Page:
Let’s overcome Zoom fatigue together
Video meetings are a standard part of the new work schedule.
With so many people working from home, or operating in hybrid environments, videos allow us to stay connected when face-to-face conversations aren’t available. Unfortunately, there’s a downside to having constant video contact with colleagues.
“Zoom fatigue,” named for the Zoom video conferencing service, is a phenomenon that describes the exhaustion we feel after too many video meetings. Remember, you’re not just using video for your professional life these days. It’s probably a big part of how you connect with friends and relatives too.
Always being “on display” with a camera can eventually drain you, making it harder to get the most out of your day. Video meetings force us to focus more heavily on the conversation to absorb information; you can’t let your mind and gaze wander like you might in a phone call. Video also makes many people feel self-conscious.
The question is, how do you overcome Zoom fatigue?
Notably, Zoom fatigue doesn’t just happen with Zoom. It’s a phenomenon that’s common on any video conferencing service, from BlueJeans, to FaceTime and Microsoft Teams. Video simply requires more mental processing than other interactions:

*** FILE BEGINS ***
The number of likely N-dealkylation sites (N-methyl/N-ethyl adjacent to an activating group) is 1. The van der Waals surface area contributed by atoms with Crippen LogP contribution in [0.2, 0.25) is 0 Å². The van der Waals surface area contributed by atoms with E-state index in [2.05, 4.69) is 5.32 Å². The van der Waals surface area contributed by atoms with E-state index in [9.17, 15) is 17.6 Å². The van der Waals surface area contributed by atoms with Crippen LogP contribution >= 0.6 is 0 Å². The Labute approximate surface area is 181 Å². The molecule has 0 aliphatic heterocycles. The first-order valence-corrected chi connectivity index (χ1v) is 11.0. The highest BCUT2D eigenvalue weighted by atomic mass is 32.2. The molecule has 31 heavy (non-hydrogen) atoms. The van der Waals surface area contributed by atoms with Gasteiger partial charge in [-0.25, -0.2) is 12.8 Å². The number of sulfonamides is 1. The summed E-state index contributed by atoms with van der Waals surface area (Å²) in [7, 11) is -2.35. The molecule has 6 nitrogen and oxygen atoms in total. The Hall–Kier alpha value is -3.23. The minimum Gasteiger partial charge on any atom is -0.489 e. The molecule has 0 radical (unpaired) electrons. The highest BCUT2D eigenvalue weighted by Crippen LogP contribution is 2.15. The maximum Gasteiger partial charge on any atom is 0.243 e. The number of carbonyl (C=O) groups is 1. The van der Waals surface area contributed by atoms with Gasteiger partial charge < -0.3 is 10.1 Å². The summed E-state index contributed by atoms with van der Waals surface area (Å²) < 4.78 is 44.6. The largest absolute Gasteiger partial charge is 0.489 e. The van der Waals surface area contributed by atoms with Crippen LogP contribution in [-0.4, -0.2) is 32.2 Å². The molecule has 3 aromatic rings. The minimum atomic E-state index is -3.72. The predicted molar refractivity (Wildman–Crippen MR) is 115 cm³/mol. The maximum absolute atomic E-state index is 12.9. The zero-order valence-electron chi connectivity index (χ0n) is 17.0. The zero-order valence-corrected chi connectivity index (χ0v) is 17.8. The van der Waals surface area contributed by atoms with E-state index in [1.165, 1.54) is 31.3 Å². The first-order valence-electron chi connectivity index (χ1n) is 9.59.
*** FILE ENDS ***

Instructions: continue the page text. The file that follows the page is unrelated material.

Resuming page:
So, how do you reduce this Zoom fatigue that’s giving us all some major headaches?
First, the most obvious solution is to cut down the number of meetings you have. The chances are that you don’t need to attend every video meeting on your roster each day. Every business should have “no meeting” time blocks for employees that need a break from video. If you have a shared calendar at work, make sure that your teams know how to show when they won’t be available.
If you prefer, you could set up one day a week where all meetings take place or cut a couple of days out of the week where there are no meetings at all. For instance, break up the week by making Thursdays and Tuesdays meeting free.
In a world where video conversations quickly become exhausting, companies need a way to ensure that the only meetings they have are the ones that generate real value. Business leaders can also help out the team by making sure they only invite the people they need to discussions.
Video is the go-to way to engage in a meaningful meeting with plenty of context. Video offers a similar experience to face-to-face contact, which means that many companies are using it to replace virtually every conversation they might have in person. However, not every discussion requires a video stream. If you’re just checking up on your colleague, or sending some information, use a messaging platform instead.
You can @mention the person you need to reach on your platform of choice, or pin notes that you don’t want your employees to lose. Alternatively, consider a different form of communication, like a quick phone call or an email.
If you’re sharing information that doesn’t require feedback from your team members, then don’t hold a meeting; record a video. You can record conversations complete with a shared screen and other useful information, then send it to all of your colleagues. This allows business leaders to offer personal and effective instructions, without wasting any time.